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Sterling Miller

Sterling Miller is a highly experienced General Counsel, Corporate Secretary, and in-house attorney. He is currently General Counsel of Marketo, a marketing automation firm. Sterling is also the author of the highly-regarded Ten Things You Need to Know as In-House Counsel blog and author of the book Ten Things You Need to Know as In-House Counsel: Practical Advice and Successful Strategies.

Given your experience as in-house counsel and given the rise of technology and its impact upon the legal industry, what is your take on the use of technology within in-house legal departments?

I think it’s great.  The use of technology to improve services has long been part of business everywhere.  The fact that it has taken so long for it to catch on in legal departments does not reflect well on in-house lawyers.  I think part of the reason is lawyers, generally, aren’t comfortable with technology, at least in the role of first adopters.  We’re pretty good with using technology that has been around a while.  The exponential increase in the use of technology in legal departments over the past few years bodes well for in-house lawyers. 

First, it means we are catching up with the business side of the house in terms of using technology to improve performance. 

Second, it means in-house lawyers are getting more comfortable with technology and are starting to want to be first in adopting it. 

And, third, it provides a pathway to “doing more with less” which has always been more of a buzzword than a reality. 

Technology, however, gives you the tools to make it a reality.  I am especially excited to see how the use of artificial intelligence over the next five years plays out for in-house lawyers.  For the first time, there is a way to get drudge work done at low cost and high speed and high quality while freeing up in-house lawyers to do more of what is really needed: analysis and counseling.  I think we should change the name to “augmented intelligence” because that what’s really happening.

 What skills do you see lawyers needing beyond the standard legal toolkit?

I think basic business skills are sorely lacking, especially in the in-house world.  In that world, Legal solves business problems using their knowledge of the law.  It’s difficult to solve a business problem if you don’t understand how businesses work.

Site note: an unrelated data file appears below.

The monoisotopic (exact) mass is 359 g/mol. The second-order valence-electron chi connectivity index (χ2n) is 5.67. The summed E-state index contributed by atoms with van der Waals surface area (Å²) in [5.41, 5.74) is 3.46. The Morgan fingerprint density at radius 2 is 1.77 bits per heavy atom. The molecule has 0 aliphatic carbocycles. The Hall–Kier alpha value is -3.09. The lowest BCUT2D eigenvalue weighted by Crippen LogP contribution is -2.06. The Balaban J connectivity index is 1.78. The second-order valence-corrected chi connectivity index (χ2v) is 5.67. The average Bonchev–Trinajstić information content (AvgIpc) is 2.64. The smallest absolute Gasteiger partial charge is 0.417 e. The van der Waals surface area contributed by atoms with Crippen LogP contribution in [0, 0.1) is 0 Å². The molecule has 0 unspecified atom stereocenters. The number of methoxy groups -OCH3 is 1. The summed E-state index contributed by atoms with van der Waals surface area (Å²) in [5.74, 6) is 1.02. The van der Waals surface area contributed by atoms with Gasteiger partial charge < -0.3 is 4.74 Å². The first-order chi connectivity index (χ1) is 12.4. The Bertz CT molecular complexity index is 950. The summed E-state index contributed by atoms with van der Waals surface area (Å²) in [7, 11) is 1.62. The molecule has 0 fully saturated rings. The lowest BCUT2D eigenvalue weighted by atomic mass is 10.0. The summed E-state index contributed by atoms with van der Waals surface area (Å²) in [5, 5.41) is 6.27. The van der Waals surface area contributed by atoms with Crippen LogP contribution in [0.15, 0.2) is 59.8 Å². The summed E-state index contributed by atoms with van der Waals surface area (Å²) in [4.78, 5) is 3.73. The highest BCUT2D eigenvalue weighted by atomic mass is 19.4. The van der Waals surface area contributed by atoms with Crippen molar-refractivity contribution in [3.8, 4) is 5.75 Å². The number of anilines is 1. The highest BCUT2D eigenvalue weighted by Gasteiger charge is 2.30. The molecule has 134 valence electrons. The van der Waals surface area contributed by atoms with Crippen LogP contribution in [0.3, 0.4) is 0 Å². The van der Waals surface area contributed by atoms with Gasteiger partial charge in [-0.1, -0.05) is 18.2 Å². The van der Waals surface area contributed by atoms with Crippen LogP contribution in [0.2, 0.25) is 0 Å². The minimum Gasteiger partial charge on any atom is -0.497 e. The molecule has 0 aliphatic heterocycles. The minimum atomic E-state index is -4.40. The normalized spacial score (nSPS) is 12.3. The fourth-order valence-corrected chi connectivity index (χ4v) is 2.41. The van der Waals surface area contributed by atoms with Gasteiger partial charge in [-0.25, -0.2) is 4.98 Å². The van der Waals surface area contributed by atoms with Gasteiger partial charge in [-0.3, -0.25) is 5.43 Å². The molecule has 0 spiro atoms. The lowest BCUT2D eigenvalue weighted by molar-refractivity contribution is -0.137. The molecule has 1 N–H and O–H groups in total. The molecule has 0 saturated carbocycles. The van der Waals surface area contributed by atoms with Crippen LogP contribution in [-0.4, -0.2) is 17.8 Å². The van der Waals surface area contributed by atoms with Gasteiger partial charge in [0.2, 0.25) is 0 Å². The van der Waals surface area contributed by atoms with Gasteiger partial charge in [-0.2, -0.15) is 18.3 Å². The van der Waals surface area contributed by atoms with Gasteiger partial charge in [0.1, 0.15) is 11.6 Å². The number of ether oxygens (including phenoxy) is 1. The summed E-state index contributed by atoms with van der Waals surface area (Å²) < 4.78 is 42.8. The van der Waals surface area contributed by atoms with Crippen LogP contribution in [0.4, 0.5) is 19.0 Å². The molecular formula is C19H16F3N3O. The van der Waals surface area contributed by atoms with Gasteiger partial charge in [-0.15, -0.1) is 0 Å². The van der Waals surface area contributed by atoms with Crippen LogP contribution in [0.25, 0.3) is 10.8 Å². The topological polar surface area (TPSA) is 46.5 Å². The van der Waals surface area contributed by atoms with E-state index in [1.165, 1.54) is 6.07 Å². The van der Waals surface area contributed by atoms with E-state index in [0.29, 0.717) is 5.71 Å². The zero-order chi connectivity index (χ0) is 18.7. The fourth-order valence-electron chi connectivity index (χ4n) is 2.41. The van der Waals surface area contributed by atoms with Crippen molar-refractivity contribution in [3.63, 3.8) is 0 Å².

The language of business is numbers.  You need to know how to speak numbers.  Can you build a budget, do you know how to read a P&L, Cash Flow statement, a balance sheet?  Do you have a grasp of cost-benefit analysis, or probabilities – how to create a decision tree for example, or set up a game theory exercise?  If not, you are probably unable to provide all the value the business needs from an in-house lawyer. 

Secondly, you need to develop your “practical” skills.  If you are not giving practical solutions, the business will tune you out quickly.  Practical solutions mean you must be a good judge of, and are comfortable with, “risk.”  If you can only sign off on zero risk, your career may be shorter than you’d want it to be. 

Lastly, I would say you need to know how to communicate well, both in writing and in-person or on the phone.  Don’t forget the human touch.  One phone call can resolve the problems caused by 25 back-and-forth emails.

What has been the biggest challenge you have faced in our career working in-house?

Back in a prior job we got hit with two antitrust lawsuits, plus a Department of Justice investigation.  I can easily debate the merits of each, but the one thing you cannot debate is the huge cost arising from defending cases like this in terms of money, time, emotional well-being, and distraction.  In civil antitrust cases, the damages are tripled.  So, any damage number the plaintiff comes up with will get dramatically bigger should you lose.  Meaning, if there was ever a bet the company type case, this was it.  Or, I should say these were it.   One antitrust headache is horrible.  Three make you want to quit and take up landscaping.  I did not have a day off – including weekends and holidays – for over two years.  I would go to bed thinking about the 1000’s of people who could lose their jobs if we lost these cases.  Not a pleasant way to try to fall asleep.  Fortunately, we got through it and came out fine.  But, I never ever want to go through something like that again.

What was the impetus behind you starting your ten things blog?